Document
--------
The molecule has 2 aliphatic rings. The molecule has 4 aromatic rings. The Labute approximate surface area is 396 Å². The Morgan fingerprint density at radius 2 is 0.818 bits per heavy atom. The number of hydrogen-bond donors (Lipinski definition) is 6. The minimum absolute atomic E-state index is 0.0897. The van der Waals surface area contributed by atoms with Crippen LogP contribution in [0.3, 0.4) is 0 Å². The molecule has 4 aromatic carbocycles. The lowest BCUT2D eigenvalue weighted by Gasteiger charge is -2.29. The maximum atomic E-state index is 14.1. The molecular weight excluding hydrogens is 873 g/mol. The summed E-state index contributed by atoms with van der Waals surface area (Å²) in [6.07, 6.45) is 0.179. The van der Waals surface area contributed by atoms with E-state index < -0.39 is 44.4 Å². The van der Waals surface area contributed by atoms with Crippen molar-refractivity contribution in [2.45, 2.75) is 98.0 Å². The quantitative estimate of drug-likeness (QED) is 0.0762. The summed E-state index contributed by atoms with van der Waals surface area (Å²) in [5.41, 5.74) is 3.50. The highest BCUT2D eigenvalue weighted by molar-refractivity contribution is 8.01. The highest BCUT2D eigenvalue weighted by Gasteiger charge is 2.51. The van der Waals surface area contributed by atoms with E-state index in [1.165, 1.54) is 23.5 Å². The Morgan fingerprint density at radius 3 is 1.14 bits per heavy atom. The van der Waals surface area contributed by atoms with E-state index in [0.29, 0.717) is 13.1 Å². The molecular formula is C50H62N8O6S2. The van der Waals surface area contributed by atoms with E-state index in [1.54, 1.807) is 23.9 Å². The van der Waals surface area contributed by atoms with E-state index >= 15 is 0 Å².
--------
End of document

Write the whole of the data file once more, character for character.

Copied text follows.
The molecule has 2 aliphatic rings. The molecule has 4 aromatic rings. The Labute approximate surface area is 396 Å². The Morgan fingerprint density at radius 2 is 0.818 bits per heavy atom. The number of hydrogen-bond donors (Lipinski definition) is 6. The minimum absolute atomic E-state index is 0.0897. The van der Waals surface area contributed by atoms with Crippen LogP contribution in [0.3, 0.4) is 0 Å². The molecule has 4 aromatic carbocycles. The lowest BCUT2D eigenvalue weighted by Gasteiger charge is -2.29. The maximum atomic E-state index is 14.1. The molecular weight excluding hydrogens is 873 g/mol. The summed E-state index contributed by atoms with van der Waals surface area (Å²) in [6.07, 6.45) is 0.179. The van der Waals surface area contributed by atoms with E-state index < -0.39 is 44.4 Å². The van der Waals surface area contributed by atoms with Crippen molar-refractivity contribution in [2.45, 2.75) is 98.0 Å². The quantitative estimate of drug-likeness (QED) is 0.0762. The summed E-state index contributed by atoms with van der Waals surface area (Å²) in [5.41, 5.74) is 3.50. The highest BCUT2D eigenvalue weighted by molar-refractivity contribution is 8.01. The highest BCUT2D eigenvalue weighted by Gasteiger charge is 2.51. The van der Waals surface area contributed by atoms with E-state index in [1.165, 1.54) is 23.5 Å². The Morgan fingerprint density at radius 3 is 1.14 bits per heavy atom. The van der Waals surface area contributed by atoms with E-state index in [0.29, 0.717) is 13.1 Å². The molecular formula is C50H62N8O6S2. The van der Waals surface area contributed by atoms with E-state index in [1.54, 1.807) is 23.9 Å². The van der Waals surface area contributed by atoms with E-state index >= 15 is 0 Å².